We were having a late lunch at Montego Resort in Xai-Xai, Mozambique, when the manager turned to us and asked: “Have you been to the haunted hotel?”
I could see the mix of excitement and hesitation in the eyes of every person on our team. Who doesn’t like a good ghost story… and to have the opportunity to explore the ruins of what was once a glamorous hotel sounded too good to be true.
We finished our lunch and headed out to the hotel about 2km down the sand road. Montego sent one of their staff with us to watch the cars as we explored the multi-story building.
The ruins of the majestic hotel stood covered in sand like a monument from the past with an extraordinary view of the ocean.
The breeze floated through the doors and frames of the windows and carried an eery feeling into the ghostly reminders of what was once a bustling hotel. We only had a few hours of daylight left so we hurried into the buildings and scattered in different directions to see as much as possible of the place.
Very little is known about the Chongoene Hotel other than that is was built during a time when the Portuguese governed Mozambique… and was deserted during the infamous 20/24 decree in which the Portuguese were forced to leave Mozambique with 20kgs of luggage within 24 hours, when the independence war ended in 1975.
With the departure of the professionals and tradesmen the country’s economy collapsed, and only showed some sign of recovery in 1992 when the country experienced a semblance of peace for the first time in decades.
To this day Mozambican people refuse to live in houses once occupied by Portuguese, and therefore this hotel is left empty and will not be occupied by squatters. There have been some rumours about a South African company wanting to restore the old hotel, but so far no effort has been made to return the mansion to its former glory.
From what we could gather of the place it was a luxury resort with an Olympic size pool, servants’ quarters, lounges and dining rooms, ball rooms and huge patios. Each room had an en-suite bathroom.
The carport shows signs that it had a workshop for repairs to cars and then there is of course the view to the beach.
The hotel has 110 units and sits on 12,000 ha of land with 5km of private beach. It is said that it was surrounded by a 23,000 ha game reserve when Mr. D’Oliviera owned the place in the 1960s.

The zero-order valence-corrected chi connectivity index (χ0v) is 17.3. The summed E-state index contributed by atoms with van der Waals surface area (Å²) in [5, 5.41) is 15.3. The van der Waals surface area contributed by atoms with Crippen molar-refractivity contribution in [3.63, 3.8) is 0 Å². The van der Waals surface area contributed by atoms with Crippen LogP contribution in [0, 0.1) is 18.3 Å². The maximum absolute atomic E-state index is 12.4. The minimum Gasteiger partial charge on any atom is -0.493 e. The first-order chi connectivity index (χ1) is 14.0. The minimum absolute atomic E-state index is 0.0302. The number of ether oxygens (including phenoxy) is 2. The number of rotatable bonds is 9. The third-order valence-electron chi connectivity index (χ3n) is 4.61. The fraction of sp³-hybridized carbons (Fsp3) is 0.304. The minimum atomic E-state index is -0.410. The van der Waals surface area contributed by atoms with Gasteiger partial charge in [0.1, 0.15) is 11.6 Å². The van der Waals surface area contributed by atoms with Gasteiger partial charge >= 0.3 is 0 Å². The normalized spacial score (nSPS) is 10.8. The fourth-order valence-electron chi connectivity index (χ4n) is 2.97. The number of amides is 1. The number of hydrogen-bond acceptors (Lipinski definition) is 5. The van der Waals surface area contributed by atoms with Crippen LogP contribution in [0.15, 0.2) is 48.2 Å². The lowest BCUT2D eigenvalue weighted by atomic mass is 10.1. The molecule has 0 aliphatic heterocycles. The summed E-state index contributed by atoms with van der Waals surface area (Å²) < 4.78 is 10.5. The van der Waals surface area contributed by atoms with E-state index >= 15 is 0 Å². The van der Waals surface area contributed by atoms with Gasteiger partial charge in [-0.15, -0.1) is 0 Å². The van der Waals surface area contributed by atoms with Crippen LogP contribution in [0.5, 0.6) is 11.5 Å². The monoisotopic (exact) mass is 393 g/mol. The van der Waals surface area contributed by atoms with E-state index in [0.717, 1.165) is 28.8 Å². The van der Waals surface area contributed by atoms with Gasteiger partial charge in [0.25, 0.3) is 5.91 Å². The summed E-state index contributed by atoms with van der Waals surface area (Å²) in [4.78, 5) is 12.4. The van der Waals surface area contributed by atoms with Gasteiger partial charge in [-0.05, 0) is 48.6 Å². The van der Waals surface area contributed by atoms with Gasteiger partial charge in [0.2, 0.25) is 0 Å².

Previous guests to the hotel still talk about the fish prepared for them and delivered on silver platters.
And now for the ghost story…
It is said that during the war some of the Portuguese civilians had car trouble and failed to leave the country before the curfew deadline that had been set by the government. And so they hid in the vast property of the Chongoene Hotel, hoping to wait out the turmoil of the country in the seclusion of the beach hotel until they could contact their relatives in Portugal.
They were tracked by guerrilla fighters and discovered at the resort one night where a terrible fight ensued. It is not clear how long they were held hostage or exactly what the family endured… but they were finally executed by the soldiers and their bodies left to rot in the summer sun.
When the call from their relatives in Portugal came it was too late. And the legend goes that now their ghosts roam the rooms of the hotel searching for someone to rescue them, calling out to anyone who can give them a ride to the border or the harbour.
The bullet holes left in the walls of the hotel tell the story better than any storyteller ever could… and the phone in the main dining hall rings at night stirring up the bats in the pantry… even though it has been disconnected for years…
Now that we’ve scared you and made you curious – why don’t you go take a look?
For more info contact Easy Gallivant at (+27)17 634 5799… hopefully your call will come through to us and not to Chongoene…
Lizzie and Manda – two chicks brave enough to visit an old hotel.
Photo credits: Jaco van der Merwe, Manda Schoeman, Lizelle Schoeman
LIZELLE SCHOEMAN and her friend Manda, both from Mpumalanga, started a travel blog to tell stories about the places they liked and the adventures they had. Lizelle says: “Soon we started getting invitations from resorts to review them. We refuse to write anything negative so if we don’t like what they do we simply don’t write about them.” Lizelle is married to her “best friend and the craziest guy I know, Pieter”.